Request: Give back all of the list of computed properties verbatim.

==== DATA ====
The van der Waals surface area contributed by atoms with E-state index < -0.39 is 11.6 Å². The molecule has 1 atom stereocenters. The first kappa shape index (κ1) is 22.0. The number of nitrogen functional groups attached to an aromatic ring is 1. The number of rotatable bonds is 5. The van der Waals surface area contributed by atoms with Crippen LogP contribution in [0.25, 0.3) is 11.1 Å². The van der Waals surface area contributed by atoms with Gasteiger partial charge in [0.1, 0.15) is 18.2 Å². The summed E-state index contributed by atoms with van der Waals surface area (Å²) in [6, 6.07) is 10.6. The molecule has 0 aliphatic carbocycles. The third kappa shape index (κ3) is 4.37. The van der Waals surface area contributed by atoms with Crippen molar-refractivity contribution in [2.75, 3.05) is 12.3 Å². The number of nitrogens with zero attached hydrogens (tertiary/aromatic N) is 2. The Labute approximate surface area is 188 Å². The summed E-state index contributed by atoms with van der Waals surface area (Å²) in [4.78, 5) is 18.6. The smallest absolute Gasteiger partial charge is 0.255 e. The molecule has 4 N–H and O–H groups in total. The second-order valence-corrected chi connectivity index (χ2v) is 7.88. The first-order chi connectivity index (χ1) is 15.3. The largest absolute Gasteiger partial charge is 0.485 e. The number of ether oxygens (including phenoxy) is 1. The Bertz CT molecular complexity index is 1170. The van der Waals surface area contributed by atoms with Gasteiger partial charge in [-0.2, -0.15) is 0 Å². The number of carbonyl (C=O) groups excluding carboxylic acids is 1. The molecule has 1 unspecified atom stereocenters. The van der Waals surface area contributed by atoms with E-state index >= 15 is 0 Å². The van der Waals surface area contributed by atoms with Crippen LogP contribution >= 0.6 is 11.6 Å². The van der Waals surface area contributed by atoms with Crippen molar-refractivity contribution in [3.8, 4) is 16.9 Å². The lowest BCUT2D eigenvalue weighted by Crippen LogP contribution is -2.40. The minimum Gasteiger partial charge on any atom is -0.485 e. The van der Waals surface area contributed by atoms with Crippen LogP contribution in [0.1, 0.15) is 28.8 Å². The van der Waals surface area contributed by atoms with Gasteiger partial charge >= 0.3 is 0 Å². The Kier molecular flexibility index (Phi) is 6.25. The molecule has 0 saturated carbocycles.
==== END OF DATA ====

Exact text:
The van der Waals surface area contributed by atoms with E-state index < -0.39 is 11.6 Å². The molecule has 1 atom stereocenters. The first kappa shape index (κ1) is 22.0. The number of nitrogen functional groups attached to an aromatic ring is 1. The number of rotatable bonds is 5. The van der Waals surface area contributed by atoms with Crippen LogP contribution in [0.25, 0.3) is 11.1 Å². The van der Waals surface area contributed by atoms with Gasteiger partial charge in [0.1, 0.15) is 18.2 Å². The summed E-state index contributed by atoms with van der Waals surface area (Å²) in [6, 6.07) is 10.6. The molecule has 0 aliphatic carbocycles. The third kappa shape index (κ3) is 4.37. The van der Waals surface area contributed by atoms with Crippen molar-refractivity contribution in [2.75, 3.05) is 12.3 Å². The number of nitrogens with zero attached hydrogens (tertiary/aromatic N) is 2. The Labute approximate surface area is 188 Å². The summed E-state index contributed by atoms with van der Waals surface area (Å²) in [4.78, 5) is 18.6. The smallest absolute Gasteiger partial charge is 0.255 e. The molecule has 4 N–H and O–H groups in total. The second-order valence-corrected chi connectivity index (χ2v) is 7.88. The first-order chi connectivity index (χ1) is 15.3. The largest absolute Gasteiger partial charge is 0.485 e. The number of ether oxygens (including phenoxy) is 1. The Bertz CT molecular complexity index is 1170. The van der Waals surface area contributed by atoms with Gasteiger partial charge in [-0.2, -0.15) is 0 Å². The number of carbonyl (C=O) groups excluding carboxylic acids is 1. The molecule has 1 unspecified atom stereocenters. The van der Waals surface area contributed by atoms with E-state index >= 15 is 0 Å². The van der Waals surface area contributed by atoms with Crippen LogP contribution >= 0.6 is 11.6 Å². The van der Waals surface area contributed by atoms with Crippen molar-refractivity contribution in [3.8, 4) is 16.9 Å². The lowest BCUT2D eigenvalue weighted by Crippen LogP contribution is -2.40. The minimum Gasteiger partial charge on any atom is -0.485 e. The van der Waals surface area contributed by atoms with Crippen LogP contribution in [0.1, 0.15) is 28.8 Å². The van der Waals surface area contributed by atoms with Gasteiger partial charge >= 0.3 is 0 Å². The Kier molecular flexibility index (Phi) is 6.25. The molecule has 0 saturated carbocycles.